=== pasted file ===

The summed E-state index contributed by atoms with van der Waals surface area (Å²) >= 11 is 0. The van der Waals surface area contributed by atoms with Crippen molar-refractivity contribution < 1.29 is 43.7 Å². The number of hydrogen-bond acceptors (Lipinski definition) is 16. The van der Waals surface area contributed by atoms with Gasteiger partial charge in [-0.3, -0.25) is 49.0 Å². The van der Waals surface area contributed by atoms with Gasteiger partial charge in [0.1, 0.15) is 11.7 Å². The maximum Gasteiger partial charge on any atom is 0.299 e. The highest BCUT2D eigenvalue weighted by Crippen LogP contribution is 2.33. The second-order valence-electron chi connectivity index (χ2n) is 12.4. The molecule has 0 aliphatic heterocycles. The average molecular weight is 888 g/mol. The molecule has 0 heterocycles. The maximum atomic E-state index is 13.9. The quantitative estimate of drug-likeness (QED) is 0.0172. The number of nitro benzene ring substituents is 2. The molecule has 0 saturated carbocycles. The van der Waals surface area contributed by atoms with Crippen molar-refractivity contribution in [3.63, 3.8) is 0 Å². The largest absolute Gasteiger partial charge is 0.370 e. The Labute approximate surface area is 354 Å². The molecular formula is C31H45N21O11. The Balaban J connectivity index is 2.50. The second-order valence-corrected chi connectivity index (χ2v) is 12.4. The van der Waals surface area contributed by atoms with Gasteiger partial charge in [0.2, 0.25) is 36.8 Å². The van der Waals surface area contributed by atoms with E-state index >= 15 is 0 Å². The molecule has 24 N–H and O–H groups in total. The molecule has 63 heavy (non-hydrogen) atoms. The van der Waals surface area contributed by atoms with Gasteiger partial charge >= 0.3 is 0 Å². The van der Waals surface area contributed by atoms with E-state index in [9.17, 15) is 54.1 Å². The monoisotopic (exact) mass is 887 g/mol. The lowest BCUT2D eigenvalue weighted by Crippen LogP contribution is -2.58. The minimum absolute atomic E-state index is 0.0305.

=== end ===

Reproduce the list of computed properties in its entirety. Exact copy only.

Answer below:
The summed E-state index contributed by atoms with van der Waals surface area (Å²) >= 11 is 0. The van der Waals surface area contributed by atoms with Crippen molar-refractivity contribution < 1.29 is 43.7 Å². The number of hydrogen-bond acceptors (Lipinski definition) is 16. The van der Waals surface area contributed by atoms with Gasteiger partial charge in [-0.3, -0.25) is 49.0 Å². The van der Waals surface area contributed by atoms with Gasteiger partial charge in [0.1, 0.15) is 11.7 Å². The maximum Gasteiger partial charge on any atom is 0.299 e. The highest BCUT2D eigenvalue weighted by Crippen LogP contribution is 2.33. The second-order valence-electron chi connectivity index (χ2n) is 12.4. The molecule has 0 aliphatic heterocycles. The average molecular weight is 888 g/mol. The molecule has 0 heterocycles. The maximum atomic E-state index is 13.9. The quantitative estimate of drug-likeness (QED) is 0.0172. The number of nitro benzene ring substituents is 2. The molecule has 0 saturated carbocycles. The van der Waals surface area contributed by atoms with Crippen molar-refractivity contribution in [3.63, 3.8) is 0 Å². The largest absolute Gasteiger partial charge is 0.370 e. The Labute approximate surface area is 354 Å². The molecular formula is C31H45N21O11. The Balaban J connectivity index is 2.50. The second-order valence-corrected chi connectivity index (χ2v) is 12.4. The van der Waals surface area contributed by atoms with Gasteiger partial charge in [0.2, 0.25) is 36.8 Å². The van der Waals surface area contributed by atoms with E-state index >= 15 is 0 Å². The molecule has 24 N–H and O–H groups in total. The molecule has 63 heavy (non-hydrogen) atoms. The van der Waals surface area contributed by atoms with Gasteiger partial charge >= 0.3 is 0 Å². The van der Waals surface area contributed by atoms with E-state index in [9.17, 15) is 54.1 Å². The monoisotopic (exact) mass is 887 g/mol. The lowest BCUT2D eigenvalue weighted by Crippen LogP contribution is -2.58. The minimum absolute atomic E-state index is 0.0305.